Mooncake Flavours for the Uninitiated
In Vietnam, mooncakes are limited to more traditional flavors like lotus seed, sesame, and various sweetened tubers like taro. But if you are feeling adventurous, you might delve into the complicated world of savoury mooncakes. These are, in my opinion, the Asian equivalent of a Cornish pasty or an Australian meat pie, but with a whole lot more.
“Though at first a single mooncake looks to be roughly the size of a standard slice of cake, most people are quick to realize from the first bite that they cannot tackle an entire mooncake alone. With their density and heartiness, mooncakes are meant for sharing.”
The savory mooncake includes chicken, assorted nuts and seeds, vegetables of all kinds, and an egg yolk. All these ingredients are combined and baked, and the result is a kind of amalgamation of preserved and dried things. Eating a savory mooncake is much like eating a savory trail mix with added dried meats. The only thing it’s missing is cheese! I imagine that people on long journeys, perhaps sailors looking for a water route to India, or wagon drivers on the Oregon Trail might have enjoyed something similar to these.
The Deal with the Egg Yolk
But of all of mooncake ingredients that baffle the uninitiated, it’s most certainly the egg yolk. Since mooncakes are not called “moon”cakes for no reason, it’s understandable that one of its principal ingredients would allude to its namesake. That ingredient is a full egg yolk, somehow baked right into the middle of every mooncake.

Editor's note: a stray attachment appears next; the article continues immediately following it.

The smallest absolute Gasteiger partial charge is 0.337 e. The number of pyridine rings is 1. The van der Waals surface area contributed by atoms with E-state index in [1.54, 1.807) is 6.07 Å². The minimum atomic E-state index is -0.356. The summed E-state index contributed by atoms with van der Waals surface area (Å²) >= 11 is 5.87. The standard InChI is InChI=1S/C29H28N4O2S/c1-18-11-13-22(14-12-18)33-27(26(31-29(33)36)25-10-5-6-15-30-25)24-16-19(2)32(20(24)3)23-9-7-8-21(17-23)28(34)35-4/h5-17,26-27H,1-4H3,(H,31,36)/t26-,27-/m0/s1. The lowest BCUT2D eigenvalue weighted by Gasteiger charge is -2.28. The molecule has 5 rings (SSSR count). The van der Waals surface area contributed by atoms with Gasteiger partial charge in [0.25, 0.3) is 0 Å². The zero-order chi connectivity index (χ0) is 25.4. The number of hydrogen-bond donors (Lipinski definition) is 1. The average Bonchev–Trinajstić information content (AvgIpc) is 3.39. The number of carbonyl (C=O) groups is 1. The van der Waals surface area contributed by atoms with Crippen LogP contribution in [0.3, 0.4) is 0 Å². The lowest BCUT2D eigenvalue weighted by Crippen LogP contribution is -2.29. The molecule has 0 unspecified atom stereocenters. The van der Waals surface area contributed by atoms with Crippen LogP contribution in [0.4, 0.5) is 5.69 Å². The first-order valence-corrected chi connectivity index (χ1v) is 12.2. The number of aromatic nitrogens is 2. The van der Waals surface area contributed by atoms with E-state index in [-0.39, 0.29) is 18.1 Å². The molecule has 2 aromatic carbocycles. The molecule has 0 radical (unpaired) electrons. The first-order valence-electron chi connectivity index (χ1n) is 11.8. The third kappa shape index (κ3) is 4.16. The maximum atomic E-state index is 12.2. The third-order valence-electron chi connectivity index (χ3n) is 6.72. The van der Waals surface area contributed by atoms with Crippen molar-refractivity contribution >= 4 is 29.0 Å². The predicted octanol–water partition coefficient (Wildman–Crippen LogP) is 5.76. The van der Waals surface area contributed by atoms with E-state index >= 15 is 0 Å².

Sometimes, the yolk is smack dab in the center, full-moon style. Sometimes it migrates to the side. It’s a roll of the dice as to where the yolk will be. This yolk is not simply baked: it is a salted and preserved. With a somewhat sandy consistency, the yolk serves as an interesting contrast with the sweet mooncakes, and a nice compliment to their savory brethren.
Getting in on the Mooncake Fun
Getting a taste of Asia’s most charming festival treat is as easy as walking out of your front door. If you’re in Asia during the lead-up to the Moon Festival – this year, the festival takes place on September 27th, and the weeks beforehand are the best time to stock up on mooncakes – these tasty treats will be available nearly everywhere.
Most hotels have their very own mooncake varieties, and have special flavours for each year. These are a guaranteed place to get top-quality mooncakes well-worth the pretty penny.
Sofitel Plaza Hanoi, 1 Thanh Nien Road
Fortuna Hotel, 6B Lang Ha
Hanoi Hilton Opera, 1 Le Thanh Tong
Ho Chi Minh City
Sheraton Saigon Hotel, 88 Dong Khoi
Windsor Plaza Hotel, 18 An Duong Vuong
Grand Hyatt, 1 East Chang-an Avenue
Kerry Hotel, 1 Guanghua Road
Four Seasons, 48 Liangmaqiao Road
Grand Kempinski Hotel, 1288 Lujiazui Road, Pudong
New World Shanghai, 1555 Dingxi Road
Shanghai Marriott, Xizang Middle Road, Huangpu
The Peninsula Hotel, Salisbury Road
The Kowloon Hotel, 19-21 Nathan Road
Hotel Icon, 18 Science Museum Road, Tsim Sha Tsui
Raffles Hotel, 1 Beach Road
InterContinental Hotel, 80 Middle Road
Mandarin Orchard Singapore, 333 Orchard Road